Furthermore, knowing all of the organic components involved in the nanocolloid suspensions is of particular importance if the end goal is to minimize adverse effects, maximize beneficial effects, and optimize the processes/methodology in fabricating these materials.

The following examples illustrate particular properties and advantages of some of the embodiments of the present invention. Furthermore, these are examples of reduction to practice of the present invention and confirmation that the principles described in the present invention are therefore valid but should not be construed as in any way limiting the scope of the invention.

While the present invention has been illustrated by a description of one or more embodiments thereof and while these embodiments have been described in considerable detail, they are not intended to restrict or in any way limit the scope of the appended claims to such detail. Additional advantages and modifications will readily appear to those skilled in the art. The invention in its broader aspects is therefore not limited to the specific details, representative apparatus and method, and illustrative examples shown and described. Accordingly, departures may be made from such details without departing from the scope of the general inventive concept.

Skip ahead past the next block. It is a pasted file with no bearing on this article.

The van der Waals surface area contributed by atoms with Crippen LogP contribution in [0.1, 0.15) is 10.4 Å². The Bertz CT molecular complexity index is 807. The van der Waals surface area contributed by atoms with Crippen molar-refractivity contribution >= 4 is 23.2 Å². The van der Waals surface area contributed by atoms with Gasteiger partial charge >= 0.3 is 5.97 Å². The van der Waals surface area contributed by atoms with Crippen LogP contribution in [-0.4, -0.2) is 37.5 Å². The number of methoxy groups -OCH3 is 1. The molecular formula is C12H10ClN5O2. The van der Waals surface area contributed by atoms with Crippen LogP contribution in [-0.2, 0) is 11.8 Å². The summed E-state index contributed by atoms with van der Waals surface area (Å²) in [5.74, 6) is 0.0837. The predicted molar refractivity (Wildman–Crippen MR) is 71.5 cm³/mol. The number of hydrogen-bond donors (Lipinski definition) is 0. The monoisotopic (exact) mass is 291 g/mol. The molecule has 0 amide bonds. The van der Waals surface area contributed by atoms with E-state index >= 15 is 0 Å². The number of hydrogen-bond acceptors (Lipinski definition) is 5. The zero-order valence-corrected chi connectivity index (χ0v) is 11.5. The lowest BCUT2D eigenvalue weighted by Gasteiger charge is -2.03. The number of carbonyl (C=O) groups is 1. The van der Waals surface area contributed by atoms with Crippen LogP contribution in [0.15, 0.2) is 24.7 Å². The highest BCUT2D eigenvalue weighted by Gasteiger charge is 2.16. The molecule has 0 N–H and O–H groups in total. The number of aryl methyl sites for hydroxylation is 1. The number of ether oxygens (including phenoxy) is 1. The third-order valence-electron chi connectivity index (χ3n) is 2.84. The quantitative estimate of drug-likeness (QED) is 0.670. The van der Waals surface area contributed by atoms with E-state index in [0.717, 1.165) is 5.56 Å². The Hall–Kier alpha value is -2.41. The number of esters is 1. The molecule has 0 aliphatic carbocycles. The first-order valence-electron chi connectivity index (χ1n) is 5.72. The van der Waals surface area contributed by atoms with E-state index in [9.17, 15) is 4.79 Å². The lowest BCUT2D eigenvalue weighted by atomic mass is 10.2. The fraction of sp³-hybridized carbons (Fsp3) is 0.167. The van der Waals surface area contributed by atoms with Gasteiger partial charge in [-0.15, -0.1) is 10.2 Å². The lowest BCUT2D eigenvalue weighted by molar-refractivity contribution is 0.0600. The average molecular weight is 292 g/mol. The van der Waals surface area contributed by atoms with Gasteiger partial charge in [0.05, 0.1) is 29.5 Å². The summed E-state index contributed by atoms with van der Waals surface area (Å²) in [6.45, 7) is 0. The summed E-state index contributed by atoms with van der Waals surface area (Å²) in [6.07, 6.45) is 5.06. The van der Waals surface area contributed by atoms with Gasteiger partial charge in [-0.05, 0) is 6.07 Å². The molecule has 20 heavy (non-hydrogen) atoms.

1. A method for synthesizing ferroelectric nanoparticles comprises:

introducing solutions of Ba(NO3)2 (1 mmol) in 5 ml of deionized water, NaOH (12.5 mmol) in 5 ml of deionized water, Ti(IV) n-butoxide (1 mmol) in 5 ml of 1-butanol, 2.5 ml of oleic acid, and 5 ml of 1-butanol into a Teflon-lined autoclave vessel;
heating the vessel to 135° C. for 18 h, resulting in barium titanate nanoparticles; and
ball-milling the barium titanate nanoparticles in a solution of oleic acid and heptane to create a colloidal suspension of nanoparticles.

2. The method for synthesizing ferroelectric nanoparticles of claim 1, wherein the weight ratio of barium titanate:oleic acid:heptane is 1:1:20.